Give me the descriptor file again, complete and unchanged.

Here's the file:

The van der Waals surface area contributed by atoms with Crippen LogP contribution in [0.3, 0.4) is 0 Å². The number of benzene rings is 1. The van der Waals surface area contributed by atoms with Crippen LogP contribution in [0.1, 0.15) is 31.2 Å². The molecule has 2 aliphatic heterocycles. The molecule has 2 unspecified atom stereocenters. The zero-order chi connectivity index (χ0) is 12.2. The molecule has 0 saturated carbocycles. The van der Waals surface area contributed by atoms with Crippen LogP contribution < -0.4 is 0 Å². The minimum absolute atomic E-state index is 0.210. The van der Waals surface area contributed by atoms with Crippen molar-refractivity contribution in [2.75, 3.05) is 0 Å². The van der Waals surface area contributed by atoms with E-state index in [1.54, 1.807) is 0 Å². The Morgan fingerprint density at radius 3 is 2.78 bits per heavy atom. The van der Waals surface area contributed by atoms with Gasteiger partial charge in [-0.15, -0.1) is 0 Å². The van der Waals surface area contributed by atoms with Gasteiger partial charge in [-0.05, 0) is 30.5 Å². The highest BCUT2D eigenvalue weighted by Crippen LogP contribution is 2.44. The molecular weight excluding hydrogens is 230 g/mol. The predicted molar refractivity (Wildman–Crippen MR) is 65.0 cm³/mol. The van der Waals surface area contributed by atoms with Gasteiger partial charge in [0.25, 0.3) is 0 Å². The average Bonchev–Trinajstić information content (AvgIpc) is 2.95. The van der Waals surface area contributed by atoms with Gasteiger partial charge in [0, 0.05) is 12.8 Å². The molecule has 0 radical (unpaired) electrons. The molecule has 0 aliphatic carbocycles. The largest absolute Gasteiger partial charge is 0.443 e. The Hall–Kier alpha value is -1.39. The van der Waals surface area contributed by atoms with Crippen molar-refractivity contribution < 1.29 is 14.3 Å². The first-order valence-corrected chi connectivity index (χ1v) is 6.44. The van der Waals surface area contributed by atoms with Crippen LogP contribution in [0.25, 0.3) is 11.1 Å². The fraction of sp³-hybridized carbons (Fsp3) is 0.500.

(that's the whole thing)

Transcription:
The van der Waals surface area contributed by atoms with Crippen LogP contribution in [0.3, 0.4) is 0 Å². The number of benzene rings is 1. The van der Waals surface area contributed by atoms with Crippen LogP contribution in [0.1, 0.15) is 31.2 Å². The molecule has 2 aliphatic heterocycles. The molecule has 2 unspecified atom stereocenters. The zero-order chi connectivity index (χ0) is 12.2. The molecule has 0 saturated carbocycles. The van der Waals surface area contributed by atoms with Crippen LogP contribution < -0.4 is 0 Å². The minimum absolute atomic E-state index is 0.210. The van der Waals surface area contributed by atoms with Crippen molar-refractivity contribution in [2.75, 3.05) is 0 Å². The van der Waals surface area contributed by atoms with E-state index in [1.54, 1.807) is 0 Å². The Morgan fingerprint density at radius 3 is 2.78 bits per heavy atom. The van der Waals surface area contributed by atoms with Gasteiger partial charge in [-0.15, -0.1) is 0 Å². The van der Waals surface area contributed by atoms with Gasteiger partial charge in [-0.05, 0) is 30.5 Å². The highest BCUT2D eigenvalue weighted by Crippen LogP contribution is 2.44. The molecular weight excluding hydrogens is 230 g/mol. The predicted molar refractivity (Wildman–Crippen MR) is 65.0 cm³/mol. The van der Waals surface area contributed by atoms with Gasteiger partial charge in [0.25, 0.3) is 0 Å². The average Bonchev–Trinajstić information content (AvgIpc) is 2.95. The van der Waals surface area contributed by atoms with Gasteiger partial charge in [0, 0.05) is 12.8 Å². The molecule has 0 radical (unpaired) electrons. The molecule has 0 aliphatic carbocycles. The largest absolute Gasteiger partial charge is 0.443 e. The Hall–Kier alpha value is -1.39. The van der Waals surface area contributed by atoms with Crippen molar-refractivity contribution < 1.29 is 14.3 Å². The first-order valence-corrected chi connectivity index (χ1v) is 6.44. The van der Waals surface area contributed by atoms with Crippen LogP contribution in [0.25, 0.3) is 11.1 Å². The fraction of sp³-hybridized carbons (Fsp3) is 0.500.